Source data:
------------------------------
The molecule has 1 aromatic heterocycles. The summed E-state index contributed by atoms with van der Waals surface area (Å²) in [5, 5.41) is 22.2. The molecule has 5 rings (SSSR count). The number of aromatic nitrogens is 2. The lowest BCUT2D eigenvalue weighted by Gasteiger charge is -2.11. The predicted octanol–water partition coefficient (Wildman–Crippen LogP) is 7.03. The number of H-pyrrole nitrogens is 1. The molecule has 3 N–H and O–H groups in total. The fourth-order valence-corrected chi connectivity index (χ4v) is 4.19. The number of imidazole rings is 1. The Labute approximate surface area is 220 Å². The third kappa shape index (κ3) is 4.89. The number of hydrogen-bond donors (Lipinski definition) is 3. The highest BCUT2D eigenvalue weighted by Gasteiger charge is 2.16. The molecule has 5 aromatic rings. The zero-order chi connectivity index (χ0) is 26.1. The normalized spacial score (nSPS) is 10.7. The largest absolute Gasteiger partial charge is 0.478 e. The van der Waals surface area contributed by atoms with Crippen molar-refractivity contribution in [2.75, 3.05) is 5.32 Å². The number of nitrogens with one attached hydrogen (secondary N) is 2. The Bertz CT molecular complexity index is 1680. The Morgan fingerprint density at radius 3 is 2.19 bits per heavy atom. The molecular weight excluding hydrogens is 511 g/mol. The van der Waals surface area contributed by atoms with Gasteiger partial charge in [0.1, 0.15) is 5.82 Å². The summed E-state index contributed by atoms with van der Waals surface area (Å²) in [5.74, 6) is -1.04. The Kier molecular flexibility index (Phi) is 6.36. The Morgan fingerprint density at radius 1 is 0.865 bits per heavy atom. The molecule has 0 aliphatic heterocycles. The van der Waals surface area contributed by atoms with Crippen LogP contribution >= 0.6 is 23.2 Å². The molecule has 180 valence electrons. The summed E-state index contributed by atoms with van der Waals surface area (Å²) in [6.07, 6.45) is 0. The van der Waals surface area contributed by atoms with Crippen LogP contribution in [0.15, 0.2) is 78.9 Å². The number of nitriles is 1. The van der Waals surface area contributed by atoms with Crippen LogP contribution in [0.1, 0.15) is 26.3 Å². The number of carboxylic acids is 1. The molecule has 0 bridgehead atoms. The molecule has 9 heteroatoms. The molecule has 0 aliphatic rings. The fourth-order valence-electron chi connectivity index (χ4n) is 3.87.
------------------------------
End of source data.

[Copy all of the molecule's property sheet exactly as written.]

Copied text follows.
The molecule has 1 aromatic heterocycles. The summed E-state index contributed by atoms with van der Waals surface area (Å²) in [5, 5.41) is 22.2. The molecule has 5 rings (SSSR count). The number of aromatic nitrogens is 2. The lowest BCUT2D eigenvalue weighted by Gasteiger charge is -2.11. The predicted octanol–water partition coefficient (Wildman–Crippen LogP) is 7.03. The number of H-pyrrole nitrogens is 1. The molecule has 3 N–H and O–H groups in total. The fourth-order valence-corrected chi connectivity index (χ4v) is 4.19. The number of imidazole rings is 1. The Labute approximate surface area is 220 Å². The third kappa shape index (κ3) is 4.89. The number of hydrogen-bond donors (Lipinski definition) is 3. The highest BCUT2D eigenvalue weighted by Gasteiger charge is 2.16. The molecule has 5 aromatic rings. The zero-order chi connectivity index (χ0) is 26.1. The normalized spacial score (nSPS) is 10.7. The largest absolute Gasteiger partial charge is 0.478 e. The van der Waals surface area contributed by atoms with Crippen molar-refractivity contribution in [2.75, 3.05) is 5.32 Å². The number of nitrogens with one attached hydrogen (secondary N) is 2. The Bertz CT molecular complexity index is 1680. The Morgan fingerprint density at radius 3 is 2.19 bits per heavy atom. The molecular weight excluding hydrogens is 511 g/mol. The van der Waals surface area contributed by atoms with Gasteiger partial charge in [0.1, 0.15) is 5.82 Å². The summed E-state index contributed by atoms with van der Waals surface area (Å²) in [5.74, 6) is -1.04. The Kier molecular flexibility index (Phi) is 6.36. The Morgan fingerprint density at radius 1 is 0.865 bits per heavy atom. The molecule has 0 aliphatic heterocycles. The van der Waals surface area contributed by atoms with Crippen LogP contribution >= 0.6 is 23.2 Å². The molecule has 180 valence electrons. The summed E-state index contributed by atoms with van der Waals surface area (Å²) in [6.07, 6.45) is 0. The van der Waals surface area contributed by atoms with Crippen LogP contribution in [0.15, 0.2) is 78.9 Å². The number of nitriles is 1. The van der Waals surface area contributed by atoms with Crippen LogP contribution in [0.1, 0.15) is 26.3 Å². The number of carboxylic acids is 1. The molecule has 0 bridgehead atoms. The molecule has 9 heteroatoms. The molecule has 0 aliphatic rings. The fourth-order valence-electron chi connectivity index (χ4n) is 3.87.